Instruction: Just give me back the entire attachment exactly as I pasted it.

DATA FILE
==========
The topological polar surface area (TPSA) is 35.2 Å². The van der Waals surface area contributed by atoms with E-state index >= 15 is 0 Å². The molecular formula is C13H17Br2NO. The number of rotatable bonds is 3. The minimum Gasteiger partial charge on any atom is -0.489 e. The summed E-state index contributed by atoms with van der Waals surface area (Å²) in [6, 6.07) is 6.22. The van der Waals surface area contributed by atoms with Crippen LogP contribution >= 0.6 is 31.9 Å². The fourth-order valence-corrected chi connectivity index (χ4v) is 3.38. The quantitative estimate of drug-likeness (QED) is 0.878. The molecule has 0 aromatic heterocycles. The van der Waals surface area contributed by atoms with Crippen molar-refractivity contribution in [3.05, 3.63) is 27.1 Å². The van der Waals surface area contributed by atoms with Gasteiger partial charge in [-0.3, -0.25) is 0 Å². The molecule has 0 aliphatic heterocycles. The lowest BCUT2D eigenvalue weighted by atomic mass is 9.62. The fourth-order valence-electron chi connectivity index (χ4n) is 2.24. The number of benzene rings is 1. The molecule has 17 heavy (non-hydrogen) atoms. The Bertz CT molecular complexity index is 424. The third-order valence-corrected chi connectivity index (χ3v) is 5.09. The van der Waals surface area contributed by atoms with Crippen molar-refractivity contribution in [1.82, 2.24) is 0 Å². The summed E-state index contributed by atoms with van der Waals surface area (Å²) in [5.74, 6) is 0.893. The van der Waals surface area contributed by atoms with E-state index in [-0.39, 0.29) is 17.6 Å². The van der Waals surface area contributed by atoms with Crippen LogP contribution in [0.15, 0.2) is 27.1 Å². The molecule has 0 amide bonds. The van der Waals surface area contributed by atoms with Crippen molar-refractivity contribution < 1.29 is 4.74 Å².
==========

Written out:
The topological polar surface area (TPSA) is 35.2 Å². The van der Waals surface area contributed by atoms with E-state index >= 15 is 0 Å². The molecular formula is C13H17Br2NO. The number of rotatable bonds is 3. The minimum Gasteiger partial charge on any atom is -0.489 e. The summed E-state index contributed by atoms with van der Waals surface area (Å²) in [6, 6.07) is 6.22. The van der Waals surface area contributed by atoms with Crippen LogP contribution >= 0.6 is 31.9 Å². The fourth-order valence-corrected chi connectivity index (χ4v) is 3.38. The quantitative estimate of drug-likeness (QED) is 0.878. The molecule has 0 aromatic heterocycles. The van der Waals surface area contributed by atoms with Crippen molar-refractivity contribution in [3.05, 3.63) is 27.1 Å². The van der Waals surface area contributed by atoms with Gasteiger partial charge in [-0.3, -0.25) is 0 Å². The molecule has 0 aliphatic heterocycles. The lowest BCUT2D eigenvalue weighted by atomic mass is 9.62. The fourth-order valence-electron chi connectivity index (χ4n) is 2.24. The number of benzene rings is 1. The molecule has 17 heavy (non-hydrogen) atoms. The Bertz CT molecular complexity index is 424. The third-order valence-corrected chi connectivity index (χ3v) is 5.09. The van der Waals surface area contributed by atoms with Crippen molar-refractivity contribution in [1.82, 2.24) is 0 Å². The summed E-state index contributed by atoms with van der Waals surface area (Å²) in [5.74, 6) is 0.893. The van der Waals surface area contributed by atoms with E-state index in [-0.39, 0.29) is 17.6 Å². The van der Waals surface area contributed by atoms with Crippen LogP contribution in [0.15, 0.2) is 27.1 Å². The molecule has 0 amide bonds. The van der Waals surface area contributed by atoms with Crippen molar-refractivity contribution < 1.29 is 4.74 Å².